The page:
Saturday, September 10, 2005

Into Tibet......Illegally

Yup, it's true. I'm pleased to announce that we have done our part to undermine the system and promote corruption. It's to help all our fellow backpackers of the future. I am also worth more now because now I am "smuggled goods". Heh heh. But I'll get to that in a sec.
First, from Dunhuang we caught a sleeper bus 11hrs south to Golmud. We got absolutely no sleep on this bus as the roads were so bumpy (but the stars were great). But we did meet a Japanese backpacker named Daisuke. As a quick side note I just want to say that although Japanese backpackers tend to do their own thing we get along great with them. Having had all the students for years and knowing a few phrases and songs, not to mention our card game gives us a lot in common.
Golmud is a nothing town in the middle of nowhere but again we can see that the Chinese government is throwing tons of money into the farflung reaches of their country as it was very nice looking. More important to us, it has the distinction of being our cheapest stay so far on this trip at $1.25 a bed (my personal record is $0.75 in Laos though). The only reason anyone goes to Golmud is because it is the launch pad to Tibet by road.
Tibet is a messed up thing here in China because in order to get there you must have a special permit. There are also only a few ways for foreigners to get in. Most go by air from Chengdu or by road from Golmud. For the Chinese a bus ticket from Golmud to Lhasa is 180Y (~$22US) for the 24-30hr ride. For foreigners with a permit it is 1700Y (~$210US) on the same bus. It doesn't take an economics major to realize this leaves a ton of room for a transportation black market, especially considering there is nobody checking permits once you get past the checkpoints on the road and are in Tibet. In Chengdu there is no such black market as it's much easier to control aircraft so basically the majority of people going to Golmud go illegally as this black market is very well established now.
It still cost us 660Y (~$82) each but most of that supposedly goes to bribing the police at the different checkpoints along the way. I'm still not convince that they actually bribed the guys. We took off (5 of us in 2 cars, Daisuke came with us) under the cover of 5am darkness and sped out of town and through the first checkpoint with our heads down hiding behind tinted windows. The rest of the ride and checkpoints went well and we have made it to Lhasa without problems.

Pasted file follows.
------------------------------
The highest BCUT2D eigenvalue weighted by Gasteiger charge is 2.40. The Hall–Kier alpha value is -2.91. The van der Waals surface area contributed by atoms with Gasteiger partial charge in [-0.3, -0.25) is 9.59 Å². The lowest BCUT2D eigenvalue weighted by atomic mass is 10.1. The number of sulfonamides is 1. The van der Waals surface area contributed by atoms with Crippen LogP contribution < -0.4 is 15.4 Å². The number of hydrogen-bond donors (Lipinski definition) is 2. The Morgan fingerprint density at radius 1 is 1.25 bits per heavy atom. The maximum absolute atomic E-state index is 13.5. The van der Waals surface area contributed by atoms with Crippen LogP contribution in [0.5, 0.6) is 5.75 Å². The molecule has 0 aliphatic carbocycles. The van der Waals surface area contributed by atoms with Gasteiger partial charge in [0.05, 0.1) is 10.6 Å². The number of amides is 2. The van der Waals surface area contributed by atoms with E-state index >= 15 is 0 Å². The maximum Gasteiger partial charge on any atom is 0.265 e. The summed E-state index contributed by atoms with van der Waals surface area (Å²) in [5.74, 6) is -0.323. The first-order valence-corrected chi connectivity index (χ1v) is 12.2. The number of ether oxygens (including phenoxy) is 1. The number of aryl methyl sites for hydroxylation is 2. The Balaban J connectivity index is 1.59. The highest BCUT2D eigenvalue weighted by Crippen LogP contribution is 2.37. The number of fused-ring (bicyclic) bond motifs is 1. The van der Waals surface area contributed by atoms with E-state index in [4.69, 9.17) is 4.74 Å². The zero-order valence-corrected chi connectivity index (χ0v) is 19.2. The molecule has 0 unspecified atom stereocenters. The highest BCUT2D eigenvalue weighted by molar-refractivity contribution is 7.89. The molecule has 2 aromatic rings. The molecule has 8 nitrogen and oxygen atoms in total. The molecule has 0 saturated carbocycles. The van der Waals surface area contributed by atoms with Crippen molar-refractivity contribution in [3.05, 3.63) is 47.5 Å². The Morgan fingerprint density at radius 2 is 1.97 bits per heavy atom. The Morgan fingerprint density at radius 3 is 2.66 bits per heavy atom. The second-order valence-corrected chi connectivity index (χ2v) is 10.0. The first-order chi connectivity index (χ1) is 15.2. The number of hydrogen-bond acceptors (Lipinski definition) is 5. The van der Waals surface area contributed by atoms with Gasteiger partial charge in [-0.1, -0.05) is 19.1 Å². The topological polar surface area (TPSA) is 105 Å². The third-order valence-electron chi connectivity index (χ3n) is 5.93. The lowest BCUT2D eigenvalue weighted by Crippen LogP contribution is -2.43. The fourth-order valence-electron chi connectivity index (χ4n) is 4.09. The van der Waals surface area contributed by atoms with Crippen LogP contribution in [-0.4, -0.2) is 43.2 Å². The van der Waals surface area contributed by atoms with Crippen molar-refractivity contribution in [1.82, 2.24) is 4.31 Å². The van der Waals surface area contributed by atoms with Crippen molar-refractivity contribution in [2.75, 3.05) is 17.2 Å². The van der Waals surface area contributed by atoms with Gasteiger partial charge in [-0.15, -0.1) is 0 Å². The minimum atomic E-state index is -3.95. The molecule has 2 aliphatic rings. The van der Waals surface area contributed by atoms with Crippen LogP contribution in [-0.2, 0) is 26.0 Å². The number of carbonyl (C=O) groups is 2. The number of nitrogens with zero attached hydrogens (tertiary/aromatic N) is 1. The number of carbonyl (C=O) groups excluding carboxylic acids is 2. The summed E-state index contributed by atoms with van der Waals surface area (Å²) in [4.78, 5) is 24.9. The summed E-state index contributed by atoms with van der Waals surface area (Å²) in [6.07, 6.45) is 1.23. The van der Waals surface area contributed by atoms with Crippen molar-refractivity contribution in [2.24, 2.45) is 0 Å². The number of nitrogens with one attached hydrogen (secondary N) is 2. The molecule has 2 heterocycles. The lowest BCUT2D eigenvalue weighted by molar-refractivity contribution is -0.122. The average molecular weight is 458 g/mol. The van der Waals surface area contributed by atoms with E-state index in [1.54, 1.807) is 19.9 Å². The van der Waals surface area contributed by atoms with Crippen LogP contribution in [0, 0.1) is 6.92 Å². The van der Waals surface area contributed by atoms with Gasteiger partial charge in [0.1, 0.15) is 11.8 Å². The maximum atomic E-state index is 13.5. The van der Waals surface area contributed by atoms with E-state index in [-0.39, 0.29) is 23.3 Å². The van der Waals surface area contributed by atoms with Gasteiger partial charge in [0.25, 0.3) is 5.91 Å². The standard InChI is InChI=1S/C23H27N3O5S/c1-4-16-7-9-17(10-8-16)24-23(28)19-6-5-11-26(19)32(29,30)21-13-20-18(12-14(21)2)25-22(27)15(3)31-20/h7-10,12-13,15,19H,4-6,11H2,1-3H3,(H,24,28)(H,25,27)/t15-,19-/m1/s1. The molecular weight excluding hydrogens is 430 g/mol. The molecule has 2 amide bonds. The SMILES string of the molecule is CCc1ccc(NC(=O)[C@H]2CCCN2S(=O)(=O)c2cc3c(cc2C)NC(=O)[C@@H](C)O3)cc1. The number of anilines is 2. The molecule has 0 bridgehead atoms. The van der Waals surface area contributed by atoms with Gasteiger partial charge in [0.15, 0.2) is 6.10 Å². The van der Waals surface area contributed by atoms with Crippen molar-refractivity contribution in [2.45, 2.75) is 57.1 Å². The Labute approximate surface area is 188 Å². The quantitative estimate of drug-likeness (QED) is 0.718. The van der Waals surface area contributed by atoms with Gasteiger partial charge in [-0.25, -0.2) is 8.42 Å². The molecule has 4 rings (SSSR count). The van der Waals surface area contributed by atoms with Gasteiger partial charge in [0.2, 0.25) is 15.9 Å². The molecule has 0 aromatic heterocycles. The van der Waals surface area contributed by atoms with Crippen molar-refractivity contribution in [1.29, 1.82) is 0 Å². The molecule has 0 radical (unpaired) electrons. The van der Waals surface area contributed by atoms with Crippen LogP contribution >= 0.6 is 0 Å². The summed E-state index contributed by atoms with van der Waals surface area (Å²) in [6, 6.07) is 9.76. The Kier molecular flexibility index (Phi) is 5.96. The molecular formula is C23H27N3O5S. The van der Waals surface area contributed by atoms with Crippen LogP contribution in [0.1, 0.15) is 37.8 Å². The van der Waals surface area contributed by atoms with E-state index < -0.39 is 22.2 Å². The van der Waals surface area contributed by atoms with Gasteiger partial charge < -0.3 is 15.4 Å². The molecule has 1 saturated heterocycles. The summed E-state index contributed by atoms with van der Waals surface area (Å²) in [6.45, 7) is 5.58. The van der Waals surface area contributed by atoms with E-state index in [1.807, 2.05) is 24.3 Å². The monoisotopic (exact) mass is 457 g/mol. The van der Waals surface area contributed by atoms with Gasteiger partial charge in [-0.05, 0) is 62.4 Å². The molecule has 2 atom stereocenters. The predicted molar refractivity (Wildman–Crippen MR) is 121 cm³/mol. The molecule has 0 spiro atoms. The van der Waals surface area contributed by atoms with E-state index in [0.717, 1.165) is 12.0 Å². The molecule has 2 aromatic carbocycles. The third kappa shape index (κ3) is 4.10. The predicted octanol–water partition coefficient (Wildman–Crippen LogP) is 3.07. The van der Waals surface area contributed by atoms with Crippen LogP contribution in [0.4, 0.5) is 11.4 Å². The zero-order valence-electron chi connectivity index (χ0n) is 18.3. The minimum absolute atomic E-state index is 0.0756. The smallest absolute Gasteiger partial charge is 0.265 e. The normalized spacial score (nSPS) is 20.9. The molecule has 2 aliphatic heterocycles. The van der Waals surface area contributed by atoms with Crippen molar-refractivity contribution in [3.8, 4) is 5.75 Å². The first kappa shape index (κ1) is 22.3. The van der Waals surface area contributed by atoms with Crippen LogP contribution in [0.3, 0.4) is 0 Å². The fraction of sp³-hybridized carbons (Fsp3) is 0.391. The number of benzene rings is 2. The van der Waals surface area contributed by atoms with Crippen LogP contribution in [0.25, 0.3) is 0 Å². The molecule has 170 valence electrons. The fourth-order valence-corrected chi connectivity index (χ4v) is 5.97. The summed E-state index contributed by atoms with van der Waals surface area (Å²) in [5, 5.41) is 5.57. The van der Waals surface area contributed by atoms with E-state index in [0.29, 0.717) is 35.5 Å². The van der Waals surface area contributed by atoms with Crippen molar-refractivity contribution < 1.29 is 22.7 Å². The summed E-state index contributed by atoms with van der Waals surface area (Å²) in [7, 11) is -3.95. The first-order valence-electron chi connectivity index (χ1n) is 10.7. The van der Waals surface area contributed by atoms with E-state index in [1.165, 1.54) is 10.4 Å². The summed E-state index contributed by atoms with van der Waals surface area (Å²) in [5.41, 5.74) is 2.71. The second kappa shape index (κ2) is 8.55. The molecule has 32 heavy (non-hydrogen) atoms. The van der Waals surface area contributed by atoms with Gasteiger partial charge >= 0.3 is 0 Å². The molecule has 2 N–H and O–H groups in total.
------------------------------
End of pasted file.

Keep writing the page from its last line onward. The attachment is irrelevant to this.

Our other worry on that road of course was altitude sickness. Tibet is a plateau, with most of it sitting between 4000-5000m (13000-17000ft). Obviously oxygen becomes an issue. We had to pass over a couple of passes with the highest point on the road being 5300m (~17500). I am happy to announce that none of us had any major problems.
Minor altitude sickness is still really wierd though. It's like just coming out of surgery. You're constantly yawning, your heart is beating really fast (my resting heart rate went up to ~90/min from my usual 60), you've got a headache in the front of your head and in the base of your skull lurks the evil lightheadedness. And you can't really move around because you are too tired. The whole time you are just sitting there wondering if you are still sane and how long before you pass out. You don't know if it'll get worse or better or even how high you are to estimate if you are doing well or not. We were fine but it's not really something I'd like to do many times again....
After 20 hrs on the road we made it to Lhasa at 1am. The hotel we had planned was full so at 1:30am we had Bre bang on doors to wake people up and give us a room. This morning we are still feeling wrecked. Mostly just lethargic but that is understandable as we are still at 3700m (12000ft). It is sunny but down to a freezing 22C today. If the altitude doesn't kill me the cold surely will....
From what we've seen very briefly today, Lhasa is really cool. I can't wait to get out and see it but that will be a few days off I think. We will probably be here for about a week with a few days to acclimatize and then a few to sight-see. We also have to pick up our Nepal visas here.
Hope all is well out there....
Ammon

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